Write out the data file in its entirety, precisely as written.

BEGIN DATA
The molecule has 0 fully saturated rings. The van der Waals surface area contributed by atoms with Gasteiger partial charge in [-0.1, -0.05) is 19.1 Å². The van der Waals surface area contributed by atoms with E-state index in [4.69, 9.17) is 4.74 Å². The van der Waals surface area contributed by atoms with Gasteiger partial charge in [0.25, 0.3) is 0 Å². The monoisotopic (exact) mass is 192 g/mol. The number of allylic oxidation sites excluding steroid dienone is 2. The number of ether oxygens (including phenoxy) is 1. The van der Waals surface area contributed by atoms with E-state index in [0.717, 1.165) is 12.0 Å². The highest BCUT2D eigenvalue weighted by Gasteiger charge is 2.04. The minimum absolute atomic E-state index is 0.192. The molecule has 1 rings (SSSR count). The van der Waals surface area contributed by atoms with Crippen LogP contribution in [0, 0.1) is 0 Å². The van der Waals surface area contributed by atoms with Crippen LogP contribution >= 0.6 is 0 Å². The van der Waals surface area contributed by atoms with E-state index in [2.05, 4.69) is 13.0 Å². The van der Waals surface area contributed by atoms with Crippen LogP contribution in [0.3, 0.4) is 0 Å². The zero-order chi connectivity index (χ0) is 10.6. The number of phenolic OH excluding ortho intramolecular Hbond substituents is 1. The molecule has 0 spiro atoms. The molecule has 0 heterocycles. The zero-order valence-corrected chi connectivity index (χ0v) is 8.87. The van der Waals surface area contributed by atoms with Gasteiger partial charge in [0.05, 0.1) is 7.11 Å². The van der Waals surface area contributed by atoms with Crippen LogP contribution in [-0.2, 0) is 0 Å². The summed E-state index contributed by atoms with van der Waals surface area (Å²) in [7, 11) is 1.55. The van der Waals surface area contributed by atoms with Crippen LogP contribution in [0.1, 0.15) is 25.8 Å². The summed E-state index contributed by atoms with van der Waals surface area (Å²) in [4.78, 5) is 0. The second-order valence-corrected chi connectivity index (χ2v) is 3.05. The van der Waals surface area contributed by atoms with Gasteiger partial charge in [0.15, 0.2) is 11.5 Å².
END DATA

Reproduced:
The molecule has 0 fully saturated rings. The van der Waals surface area contributed by atoms with Gasteiger partial charge in [-0.1, -0.05) is 19.1 Å². The van der Waals surface area contributed by atoms with E-state index in [4.69, 9.17) is 4.74 Å². The van der Waals surface area contributed by atoms with Gasteiger partial charge in [0.25, 0.3) is 0 Å². The monoisotopic (exact) mass is 192 g/mol. The number of allylic oxidation sites excluding steroid dienone is 2. The number of ether oxygens (including phenoxy) is 1. The van der Waals surface area contributed by atoms with E-state index in [0.717, 1.165) is 12.0 Å². The highest BCUT2D eigenvalue weighted by Gasteiger charge is 2.04. The minimum absolute atomic E-state index is 0.192. The molecule has 1 rings (SSSR count). The van der Waals surface area contributed by atoms with Crippen LogP contribution in [0, 0.1) is 0 Å². The van der Waals surface area contributed by atoms with Crippen LogP contribution >= 0.6 is 0 Å². The van der Waals surface area contributed by atoms with E-state index in [2.05, 4.69) is 13.0 Å². The van der Waals surface area contributed by atoms with Crippen LogP contribution in [0.3, 0.4) is 0 Å². The zero-order chi connectivity index (χ0) is 10.6. The number of phenolic OH excluding ortho intramolecular Hbond substituents is 1. The molecule has 0 spiro atoms. The molecule has 0 heterocycles. The zero-order valence-corrected chi connectivity index (χ0v) is 8.87. The van der Waals surface area contributed by atoms with Gasteiger partial charge in [0.05, 0.1) is 7.11 Å². The van der Waals surface area contributed by atoms with Crippen LogP contribution in [-0.2, 0) is 0 Å². The summed E-state index contributed by atoms with van der Waals surface area (Å²) in [7, 11) is 1.55. The van der Waals surface area contributed by atoms with Crippen LogP contribution in [0.1, 0.15) is 25.8 Å². The summed E-state index contributed by atoms with van der Waals surface area (Å²) in [4.78, 5) is 0. The second-order valence-corrected chi connectivity index (χ2v) is 3.05. The van der Waals surface area contributed by atoms with Gasteiger partial charge in [0.15, 0.2) is 11.5 Å².